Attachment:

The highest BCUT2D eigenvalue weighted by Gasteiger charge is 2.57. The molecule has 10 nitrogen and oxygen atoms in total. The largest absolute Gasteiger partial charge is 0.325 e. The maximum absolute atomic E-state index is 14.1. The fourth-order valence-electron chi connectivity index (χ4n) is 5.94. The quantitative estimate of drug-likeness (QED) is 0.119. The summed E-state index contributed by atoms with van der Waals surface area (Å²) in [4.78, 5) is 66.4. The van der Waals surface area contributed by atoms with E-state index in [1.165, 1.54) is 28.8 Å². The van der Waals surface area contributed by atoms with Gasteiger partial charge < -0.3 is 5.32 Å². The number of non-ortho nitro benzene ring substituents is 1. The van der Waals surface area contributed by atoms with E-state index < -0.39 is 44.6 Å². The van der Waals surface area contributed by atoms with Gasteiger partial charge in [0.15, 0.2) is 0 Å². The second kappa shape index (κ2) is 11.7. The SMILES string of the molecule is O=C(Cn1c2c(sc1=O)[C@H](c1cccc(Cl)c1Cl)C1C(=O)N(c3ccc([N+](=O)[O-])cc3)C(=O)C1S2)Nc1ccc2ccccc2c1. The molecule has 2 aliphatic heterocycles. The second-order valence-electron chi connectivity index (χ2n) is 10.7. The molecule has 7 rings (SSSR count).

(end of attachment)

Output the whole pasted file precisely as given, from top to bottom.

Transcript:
The highest BCUT2D eigenvalue weighted by Gasteiger charge is 2.57. The molecule has 10 nitrogen and oxygen atoms in total. The largest absolute Gasteiger partial charge is 0.325 e. The maximum absolute atomic E-state index is 14.1. The fourth-order valence-electron chi connectivity index (χ4n) is 5.94. The quantitative estimate of drug-likeness (QED) is 0.119. The summed E-state index contributed by atoms with van der Waals surface area (Å²) in [4.78, 5) is 66.4. The van der Waals surface area contributed by atoms with E-state index in [1.165, 1.54) is 28.8 Å². The van der Waals surface area contributed by atoms with Gasteiger partial charge < -0.3 is 5.32 Å². The number of non-ortho nitro benzene ring substituents is 1. The van der Waals surface area contributed by atoms with E-state index < -0.39 is 44.6 Å². The van der Waals surface area contributed by atoms with Gasteiger partial charge in [0.15, 0.2) is 0 Å². The second kappa shape index (κ2) is 11.7. The SMILES string of the molecule is O=C(Cn1c2c(sc1=O)[C@H](c1cccc(Cl)c1Cl)C1C(=O)N(c3ccc([N+](=O)[O-])cc3)C(=O)C1S2)Nc1ccc2ccccc2c1. The molecule has 2 aliphatic heterocycles. The second-order valence-electron chi connectivity index (χ2n) is 10.7. The molecule has 7 rings (SSSR count).